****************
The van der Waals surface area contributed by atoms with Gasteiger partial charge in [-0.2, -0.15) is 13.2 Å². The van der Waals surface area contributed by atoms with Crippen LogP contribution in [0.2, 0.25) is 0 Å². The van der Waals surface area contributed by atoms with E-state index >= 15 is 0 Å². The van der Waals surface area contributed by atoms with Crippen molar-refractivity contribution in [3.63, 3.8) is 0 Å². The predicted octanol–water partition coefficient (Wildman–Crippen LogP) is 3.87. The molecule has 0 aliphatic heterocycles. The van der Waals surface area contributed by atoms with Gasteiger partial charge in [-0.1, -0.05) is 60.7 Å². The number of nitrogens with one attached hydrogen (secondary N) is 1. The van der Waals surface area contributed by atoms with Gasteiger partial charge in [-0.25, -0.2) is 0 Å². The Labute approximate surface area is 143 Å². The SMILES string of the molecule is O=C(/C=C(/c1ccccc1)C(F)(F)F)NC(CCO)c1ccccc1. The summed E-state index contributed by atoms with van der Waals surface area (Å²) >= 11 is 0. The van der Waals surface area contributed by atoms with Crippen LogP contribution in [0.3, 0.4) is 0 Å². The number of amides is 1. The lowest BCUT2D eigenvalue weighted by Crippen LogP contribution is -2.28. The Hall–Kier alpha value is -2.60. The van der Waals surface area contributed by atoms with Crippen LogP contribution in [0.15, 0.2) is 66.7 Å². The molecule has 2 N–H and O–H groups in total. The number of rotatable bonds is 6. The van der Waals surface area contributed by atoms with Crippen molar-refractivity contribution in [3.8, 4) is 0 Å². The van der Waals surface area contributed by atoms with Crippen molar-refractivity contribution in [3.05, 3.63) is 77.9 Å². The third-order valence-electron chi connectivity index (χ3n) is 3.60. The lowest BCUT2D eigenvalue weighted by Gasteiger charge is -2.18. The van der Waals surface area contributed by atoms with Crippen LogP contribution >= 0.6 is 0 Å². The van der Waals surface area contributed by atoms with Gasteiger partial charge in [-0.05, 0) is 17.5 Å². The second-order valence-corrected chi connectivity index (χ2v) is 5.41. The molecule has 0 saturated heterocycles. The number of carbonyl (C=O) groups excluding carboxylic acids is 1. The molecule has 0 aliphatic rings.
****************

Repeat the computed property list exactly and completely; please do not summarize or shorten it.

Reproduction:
The van der Waals surface area contributed by atoms with Gasteiger partial charge in [-0.2, -0.15) is 13.2 Å². The van der Waals surface area contributed by atoms with Crippen LogP contribution in [0.2, 0.25) is 0 Å². The van der Waals surface area contributed by atoms with E-state index >= 15 is 0 Å². The van der Waals surface area contributed by atoms with Crippen molar-refractivity contribution in [3.63, 3.8) is 0 Å². The predicted octanol–water partition coefficient (Wildman–Crippen LogP) is 3.87. The molecule has 0 aliphatic heterocycles. The van der Waals surface area contributed by atoms with Gasteiger partial charge in [-0.1, -0.05) is 60.7 Å². The number of nitrogens with one attached hydrogen (secondary N) is 1. The van der Waals surface area contributed by atoms with Gasteiger partial charge in [-0.25, -0.2) is 0 Å². The Labute approximate surface area is 143 Å². The SMILES string of the molecule is O=C(/C=C(/c1ccccc1)C(F)(F)F)NC(CCO)c1ccccc1. The summed E-state index contributed by atoms with van der Waals surface area (Å²) >= 11 is 0. The van der Waals surface area contributed by atoms with Crippen LogP contribution in [0.3, 0.4) is 0 Å². The number of amides is 1. The lowest BCUT2D eigenvalue weighted by Crippen LogP contribution is -2.28. The Hall–Kier alpha value is -2.60. The van der Waals surface area contributed by atoms with Crippen LogP contribution in [0.15, 0.2) is 66.7 Å². The molecule has 2 N–H and O–H groups in total. The number of rotatable bonds is 6. The van der Waals surface area contributed by atoms with Crippen molar-refractivity contribution in [3.8, 4) is 0 Å². The van der Waals surface area contributed by atoms with Crippen molar-refractivity contribution in [3.05, 3.63) is 77.9 Å². The third-order valence-electron chi connectivity index (χ3n) is 3.60. The lowest BCUT2D eigenvalue weighted by Gasteiger charge is -2.18. The van der Waals surface area contributed by atoms with Crippen LogP contribution >= 0.6 is 0 Å². The van der Waals surface area contributed by atoms with Gasteiger partial charge in [-0.05, 0) is 17.5 Å². The second-order valence-corrected chi connectivity index (χ2v) is 5.41. The molecule has 0 saturated heterocycles. The number of carbonyl (C=O) groups excluding carboxylic acids is 1. The molecule has 0 aliphatic rings.